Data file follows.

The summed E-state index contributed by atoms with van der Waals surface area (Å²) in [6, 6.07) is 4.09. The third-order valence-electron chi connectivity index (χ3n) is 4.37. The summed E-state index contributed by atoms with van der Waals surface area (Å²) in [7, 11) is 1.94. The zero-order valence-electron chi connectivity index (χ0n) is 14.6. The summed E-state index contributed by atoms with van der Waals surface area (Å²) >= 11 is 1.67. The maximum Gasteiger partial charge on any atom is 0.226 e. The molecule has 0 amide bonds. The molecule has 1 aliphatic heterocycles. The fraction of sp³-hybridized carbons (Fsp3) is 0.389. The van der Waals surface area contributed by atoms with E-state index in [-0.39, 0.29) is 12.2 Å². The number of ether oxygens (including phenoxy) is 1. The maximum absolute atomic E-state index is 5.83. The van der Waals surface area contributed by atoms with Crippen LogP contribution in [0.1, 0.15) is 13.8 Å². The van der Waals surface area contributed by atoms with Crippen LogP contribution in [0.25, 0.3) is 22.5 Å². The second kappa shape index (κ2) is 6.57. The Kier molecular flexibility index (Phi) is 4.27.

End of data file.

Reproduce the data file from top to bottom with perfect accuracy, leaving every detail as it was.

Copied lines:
The summed E-state index contributed by atoms with van der Waals surface area (Å²) in [6, 6.07) is 4.09. The third-order valence-electron chi connectivity index (χ3n) is 4.37. The summed E-state index contributed by atoms with van der Waals surface area (Å²) in [7, 11) is 1.94. The zero-order valence-electron chi connectivity index (χ0n) is 14.6. The summed E-state index contributed by atoms with van der Waals surface area (Å²) >= 11 is 1.67. The maximum Gasteiger partial charge on any atom is 0.226 e. The molecule has 0 amide bonds. The molecule has 1 aliphatic heterocycles. The fraction of sp³-hybridized carbons (Fsp3) is 0.389. The van der Waals surface area contributed by atoms with E-state index in [-0.39, 0.29) is 12.2 Å². The number of ether oxygens (including phenoxy) is 1. The maximum absolute atomic E-state index is 5.83. The van der Waals surface area contributed by atoms with Crippen LogP contribution in [0.1, 0.15) is 13.8 Å². The van der Waals surface area contributed by atoms with Crippen LogP contribution in [0.25, 0.3) is 22.5 Å². The second kappa shape index (κ2) is 6.57. The Kier molecular flexibility index (Phi) is 4.27.